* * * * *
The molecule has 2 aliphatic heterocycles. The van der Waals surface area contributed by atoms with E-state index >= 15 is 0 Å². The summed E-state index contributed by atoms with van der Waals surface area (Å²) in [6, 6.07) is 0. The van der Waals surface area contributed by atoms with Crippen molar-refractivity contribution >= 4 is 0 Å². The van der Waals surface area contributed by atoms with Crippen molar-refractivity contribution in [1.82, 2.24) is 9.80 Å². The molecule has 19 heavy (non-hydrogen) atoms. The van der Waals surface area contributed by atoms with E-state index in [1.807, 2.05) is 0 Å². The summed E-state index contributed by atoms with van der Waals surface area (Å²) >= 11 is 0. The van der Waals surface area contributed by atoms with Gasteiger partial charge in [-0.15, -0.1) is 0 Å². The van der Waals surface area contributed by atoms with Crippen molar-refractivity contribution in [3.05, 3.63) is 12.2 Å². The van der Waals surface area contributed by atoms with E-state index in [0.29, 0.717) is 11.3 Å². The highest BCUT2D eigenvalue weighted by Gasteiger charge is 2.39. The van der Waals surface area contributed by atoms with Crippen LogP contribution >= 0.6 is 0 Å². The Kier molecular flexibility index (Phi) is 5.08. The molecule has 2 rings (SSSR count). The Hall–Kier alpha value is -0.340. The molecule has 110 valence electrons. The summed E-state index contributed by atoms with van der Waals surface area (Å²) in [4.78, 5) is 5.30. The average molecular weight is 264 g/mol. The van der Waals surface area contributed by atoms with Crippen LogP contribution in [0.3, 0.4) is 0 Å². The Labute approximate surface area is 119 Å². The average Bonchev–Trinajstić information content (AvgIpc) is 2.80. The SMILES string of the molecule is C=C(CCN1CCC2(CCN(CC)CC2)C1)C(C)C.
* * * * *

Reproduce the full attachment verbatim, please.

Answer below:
The molecule has 2 aliphatic heterocycles. The van der Waals surface area contributed by atoms with E-state index >= 15 is 0 Å². The summed E-state index contributed by atoms with van der Waals surface area (Å²) in [6, 6.07) is 0. The van der Waals surface area contributed by atoms with Crippen molar-refractivity contribution >= 4 is 0 Å². The van der Waals surface area contributed by atoms with Crippen molar-refractivity contribution in [1.82, 2.24) is 9.80 Å². The molecule has 19 heavy (non-hydrogen) atoms. The van der Waals surface area contributed by atoms with E-state index in [1.807, 2.05) is 0 Å². The summed E-state index contributed by atoms with van der Waals surface area (Å²) >= 11 is 0. The van der Waals surface area contributed by atoms with Gasteiger partial charge in [-0.15, -0.1) is 0 Å². The van der Waals surface area contributed by atoms with Crippen molar-refractivity contribution in [3.05, 3.63) is 12.2 Å². The van der Waals surface area contributed by atoms with E-state index in [0.29, 0.717) is 11.3 Å². The highest BCUT2D eigenvalue weighted by Gasteiger charge is 2.39. The van der Waals surface area contributed by atoms with Crippen LogP contribution >= 0.6 is 0 Å². The Kier molecular flexibility index (Phi) is 5.08. The molecule has 2 rings (SSSR count). The Hall–Kier alpha value is -0.340. The molecule has 110 valence electrons. The summed E-state index contributed by atoms with van der Waals surface area (Å²) in [4.78, 5) is 5.30. The average molecular weight is 264 g/mol. The van der Waals surface area contributed by atoms with Crippen LogP contribution in [0.3, 0.4) is 0 Å². The Labute approximate surface area is 119 Å². The average Bonchev–Trinajstić information content (AvgIpc) is 2.80. The SMILES string of the molecule is C=C(CCN1CCC2(CCN(CC)CC2)C1)C(C)C.